PhotoHaving written numerous articles about privacy issues with Facebook, Google, phone apps, and the like, nothing should surprise me anymore. However, when you find that more than five years of almost every move you’ve made has been archived, a few hairs are likely to stand up on your neck.

Let me explain.

Monday morning, an email landed in my in-box with the subject line “Your August in review.” It was from Google, saying “Your timeline in Google Maps helps you curate the places you've been. Look back on the past month and reminisce about recent trips and past places.”

Typically, emails from Google don’t get much of my time, but this one brought on a mixed rush of curiosity and concern.

When I clicked on the link, I was taken to Google Map’s timeline site where I was told that I had visited 397 places since 2013. Taking a deeper dive, I was able to find out the routes I had taken -- both driving and walking -- to get to all of those places, not to mention the time it took to get there, how long I was at each stop, and any photos I had snapped with my phone’s camera while I was there.

It didn’t stop there, either.

Google had also recorded and archived my “Ok, Google” voice requests (“Ok, Google, where’s the nearest Walgreen’s?”), and it wasn’t shy about following me out of the country. In all my travelogue glory, the timeline listed all the places I’d visited from Budapest to Britain when I toured Europe a few years ago.

No matter where I went or what I did, Google Maps seemed to have nearly all the W’s -- who, what, when, where -- covered. A new study by Douglas C. Schmidt, a computer science professor at Vanderbilt University, confirms my gut instinct.

“Google learns a great deal about a user’s personal interests during even a single day of typical internet usage,” wrote Schmidt, who found that a stationary Android phone -- one with Google’s Chrome browser active in the background -- communicated location information to Google 340 times during a 24-hour period.

“In an example ‘day in the life’ scenario, where a real user with a new Google account and an Android phone (with new SIM card) goes through her daily routine, Google collected data at numerous activity touchpoints, such as user location, routes taken, items purchased, and music listened to. Surprisingly, Google collected or inferred over two-thirds of the information through passive means. At the end of the day, Google identified user interests with remarkable accuracy.”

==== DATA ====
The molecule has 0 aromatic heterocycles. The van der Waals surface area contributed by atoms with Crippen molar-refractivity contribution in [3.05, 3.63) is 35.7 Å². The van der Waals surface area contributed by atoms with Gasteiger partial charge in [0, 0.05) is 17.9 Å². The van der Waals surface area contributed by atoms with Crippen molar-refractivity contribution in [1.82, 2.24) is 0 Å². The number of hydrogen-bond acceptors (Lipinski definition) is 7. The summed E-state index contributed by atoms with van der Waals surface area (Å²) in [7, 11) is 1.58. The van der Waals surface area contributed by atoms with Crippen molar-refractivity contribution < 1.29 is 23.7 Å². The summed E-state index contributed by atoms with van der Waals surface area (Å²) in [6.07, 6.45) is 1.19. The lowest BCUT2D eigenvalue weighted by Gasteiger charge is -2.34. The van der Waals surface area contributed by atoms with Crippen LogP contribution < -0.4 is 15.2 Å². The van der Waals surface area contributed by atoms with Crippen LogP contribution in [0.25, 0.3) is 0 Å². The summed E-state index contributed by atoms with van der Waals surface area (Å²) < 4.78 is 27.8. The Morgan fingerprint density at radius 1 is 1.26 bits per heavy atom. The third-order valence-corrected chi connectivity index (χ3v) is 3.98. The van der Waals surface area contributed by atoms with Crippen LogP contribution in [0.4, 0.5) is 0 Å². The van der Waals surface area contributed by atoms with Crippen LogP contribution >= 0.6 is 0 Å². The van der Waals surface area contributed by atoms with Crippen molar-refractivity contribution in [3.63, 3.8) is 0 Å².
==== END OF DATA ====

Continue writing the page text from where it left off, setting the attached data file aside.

An example of how Schmidt defines “passive means” might be someone who bought coffee from Starbucks using their Starbucks app; there would be two points of “passive” collection: walking to a Starbucks and opening up the Starbucks app.

Like shooting fish in a barrel

With an estimated 2 billion monthly active users of its related Android operating system, there’s a lot of data Google can access. Schmidt goes on to point to Google Play’s place in the Google ecosystem, enabling the company to gain even more user information from names and birthdays to credit card numbers.

Despite any potential “big brother” taint Google takes on with its data collection, the company wants the world to know that the user is still in control and can flip these data collection switches off anytime they want.

“Location History helps you get better results and recommendations on Google products. For example, you can see recommendations based on places you've visited with signed-in devices, or traffic predictions for your daily commute.” But, at the end of the day, the company gives all the power to the user: “You control what’s saved in your Location History, and you can delete your history at any time,” the company claims.

There’s some debate on that point, however. A new investigation from the Associated Press (AP) revealed that many Google services on both iPhones and Androids store users’ location data even if the privacy settings are set to prevent it from doing so. Just to be sure it had its facts straight, the AP requested a confirmation of these findings from computer-science researchers at Princeton who found them to be accurate.


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